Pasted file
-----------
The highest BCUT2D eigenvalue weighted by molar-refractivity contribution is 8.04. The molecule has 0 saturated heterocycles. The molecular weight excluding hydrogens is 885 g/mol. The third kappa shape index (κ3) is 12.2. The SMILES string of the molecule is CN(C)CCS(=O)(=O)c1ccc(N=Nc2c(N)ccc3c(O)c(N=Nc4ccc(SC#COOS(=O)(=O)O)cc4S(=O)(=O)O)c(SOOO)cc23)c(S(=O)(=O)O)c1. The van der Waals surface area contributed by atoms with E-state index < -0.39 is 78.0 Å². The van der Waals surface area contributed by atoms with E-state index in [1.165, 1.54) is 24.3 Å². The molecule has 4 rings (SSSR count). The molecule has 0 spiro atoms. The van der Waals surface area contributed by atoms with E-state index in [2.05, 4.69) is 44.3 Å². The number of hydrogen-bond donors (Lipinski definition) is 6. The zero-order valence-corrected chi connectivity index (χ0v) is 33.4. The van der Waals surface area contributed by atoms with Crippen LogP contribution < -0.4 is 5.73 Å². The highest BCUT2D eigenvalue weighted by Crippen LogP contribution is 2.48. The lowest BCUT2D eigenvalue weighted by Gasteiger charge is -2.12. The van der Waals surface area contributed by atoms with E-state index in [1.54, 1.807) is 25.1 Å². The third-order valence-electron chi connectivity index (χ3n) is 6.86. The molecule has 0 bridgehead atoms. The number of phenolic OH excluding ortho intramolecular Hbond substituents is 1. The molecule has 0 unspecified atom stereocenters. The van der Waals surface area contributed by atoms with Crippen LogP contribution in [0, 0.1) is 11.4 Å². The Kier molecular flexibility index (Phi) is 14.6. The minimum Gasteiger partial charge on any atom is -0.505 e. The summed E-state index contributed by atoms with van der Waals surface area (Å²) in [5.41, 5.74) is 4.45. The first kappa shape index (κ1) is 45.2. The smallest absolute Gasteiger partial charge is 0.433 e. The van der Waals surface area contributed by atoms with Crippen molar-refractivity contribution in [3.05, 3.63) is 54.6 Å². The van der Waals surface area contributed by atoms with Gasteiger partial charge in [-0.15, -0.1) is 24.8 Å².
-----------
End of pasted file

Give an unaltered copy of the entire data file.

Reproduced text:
The highest BCUT2D eigenvalue weighted by molar-refractivity contribution is 8.04. The molecule has 0 saturated heterocycles. The molecular weight excluding hydrogens is 885 g/mol. The third kappa shape index (κ3) is 12.2. The SMILES string of the molecule is CN(C)CCS(=O)(=O)c1ccc(N=Nc2c(N)ccc3c(O)c(N=Nc4ccc(SC#COOS(=O)(=O)O)cc4S(=O)(=O)O)c(SOOO)cc23)c(S(=O)(=O)O)c1. The van der Waals surface area contributed by atoms with E-state index < -0.39 is 78.0 Å². The van der Waals surface area contributed by atoms with E-state index in [1.165, 1.54) is 24.3 Å². The molecule has 4 rings (SSSR count). The molecule has 0 spiro atoms. The van der Waals surface area contributed by atoms with E-state index in [2.05, 4.69) is 44.3 Å². The number of hydrogen-bond donors (Lipinski definition) is 6. The zero-order valence-corrected chi connectivity index (χ0v) is 33.4. The van der Waals surface area contributed by atoms with Crippen LogP contribution < -0.4 is 5.73 Å². The highest BCUT2D eigenvalue weighted by Crippen LogP contribution is 2.48. The lowest BCUT2D eigenvalue weighted by Gasteiger charge is -2.12. The van der Waals surface area contributed by atoms with E-state index in [1.54, 1.807) is 25.1 Å². The third-order valence-electron chi connectivity index (χ3n) is 6.86. The molecule has 0 bridgehead atoms. The number of phenolic OH excluding ortho intramolecular Hbond substituents is 1. The molecule has 0 unspecified atom stereocenters. The van der Waals surface area contributed by atoms with Crippen LogP contribution in [0, 0.1) is 11.4 Å². The Kier molecular flexibility index (Phi) is 14.6. The minimum Gasteiger partial charge on any atom is -0.505 e. The summed E-state index contributed by atoms with van der Waals surface area (Å²) in [5.41, 5.74) is 4.45. The first kappa shape index (κ1) is 45.2. The smallest absolute Gasteiger partial charge is 0.433 e. The van der Waals surface area contributed by atoms with Crippen molar-refractivity contribution in [3.05, 3.63) is 54.6 Å². The van der Waals surface area contributed by atoms with Gasteiger partial charge in [-0.15, -0.1) is 24.8 Å².